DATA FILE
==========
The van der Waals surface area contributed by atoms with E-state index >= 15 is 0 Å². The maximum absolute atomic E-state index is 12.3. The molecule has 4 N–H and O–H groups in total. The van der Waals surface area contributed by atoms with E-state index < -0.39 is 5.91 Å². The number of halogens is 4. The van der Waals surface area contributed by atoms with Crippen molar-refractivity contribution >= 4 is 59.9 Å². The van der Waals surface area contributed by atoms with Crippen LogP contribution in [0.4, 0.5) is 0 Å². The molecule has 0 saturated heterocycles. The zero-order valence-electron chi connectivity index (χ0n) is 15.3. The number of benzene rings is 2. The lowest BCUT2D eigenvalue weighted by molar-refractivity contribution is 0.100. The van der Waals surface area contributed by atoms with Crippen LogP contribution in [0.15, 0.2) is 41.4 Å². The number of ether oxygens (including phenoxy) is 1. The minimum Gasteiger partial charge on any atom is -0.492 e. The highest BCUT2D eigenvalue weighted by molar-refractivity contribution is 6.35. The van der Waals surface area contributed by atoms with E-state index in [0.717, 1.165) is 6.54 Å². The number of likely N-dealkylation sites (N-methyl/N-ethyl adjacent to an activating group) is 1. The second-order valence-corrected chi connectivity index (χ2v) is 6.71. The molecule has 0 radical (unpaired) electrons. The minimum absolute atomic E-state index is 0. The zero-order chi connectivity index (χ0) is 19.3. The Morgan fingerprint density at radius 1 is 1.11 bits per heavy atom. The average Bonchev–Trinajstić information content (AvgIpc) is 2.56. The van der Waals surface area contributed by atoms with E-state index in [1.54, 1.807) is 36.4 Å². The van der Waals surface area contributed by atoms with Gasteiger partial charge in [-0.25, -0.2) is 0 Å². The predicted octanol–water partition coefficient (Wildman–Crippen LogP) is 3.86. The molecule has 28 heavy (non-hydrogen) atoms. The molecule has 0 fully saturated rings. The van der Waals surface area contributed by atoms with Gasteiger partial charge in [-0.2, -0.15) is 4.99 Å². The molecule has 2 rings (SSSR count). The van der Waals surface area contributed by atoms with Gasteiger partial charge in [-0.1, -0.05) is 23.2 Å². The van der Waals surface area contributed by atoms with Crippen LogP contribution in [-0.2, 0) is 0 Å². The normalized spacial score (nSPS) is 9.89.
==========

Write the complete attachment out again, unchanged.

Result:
The van der Waals surface area contributed by atoms with E-state index >= 15 is 0 Å². The maximum absolute atomic E-state index is 12.3. The molecule has 4 N–H and O–H groups in total. The van der Waals surface area contributed by atoms with E-state index < -0.39 is 5.91 Å². The number of halogens is 4. The van der Waals surface area contributed by atoms with Crippen molar-refractivity contribution >= 4 is 59.9 Å². The van der Waals surface area contributed by atoms with Crippen LogP contribution in [0.4, 0.5) is 0 Å². The molecule has 0 saturated heterocycles. The zero-order valence-electron chi connectivity index (χ0n) is 15.3. The number of benzene rings is 2. The lowest BCUT2D eigenvalue weighted by molar-refractivity contribution is 0.100. The van der Waals surface area contributed by atoms with Crippen LogP contribution in [0.15, 0.2) is 41.4 Å². The number of ether oxygens (including phenoxy) is 1. The minimum Gasteiger partial charge on any atom is -0.492 e. The highest BCUT2D eigenvalue weighted by molar-refractivity contribution is 6.35. The van der Waals surface area contributed by atoms with E-state index in [0.717, 1.165) is 6.54 Å². The number of likely N-dealkylation sites (N-methyl/N-ethyl adjacent to an activating group) is 1. The second-order valence-corrected chi connectivity index (χ2v) is 6.71. The molecule has 0 radical (unpaired) electrons. The minimum absolute atomic E-state index is 0. The zero-order chi connectivity index (χ0) is 19.3. The Morgan fingerprint density at radius 1 is 1.11 bits per heavy atom. The average Bonchev–Trinajstić information content (AvgIpc) is 2.56. The van der Waals surface area contributed by atoms with E-state index in [1.54, 1.807) is 36.4 Å². The van der Waals surface area contributed by atoms with Gasteiger partial charge in [-0.25, -0.2) is 0 Å². The predicted octanol–water partition coefficient (Wildman–Crippen LogP) is 3.86. The molecule has 28 heavy (non-hydrogen) atoms. The molecule has 0 fully saturated rings. The van der Waals surface area contributed by atoms with Gasteiger partial charge in [-0.2, -0.15) is 4.99 Å². The molecule has 2 rings (SSSR count). The van der Waals surface area contributed by atoms with Gasteiger partial charge in [-0.1, -0.05) is 23.2 Å². The van der Waals surface area contributed by atoms with Crippen LogP contribution in [-0.2, 0) is 0 Å². The normalized spacial score (nSPS) is 9.89.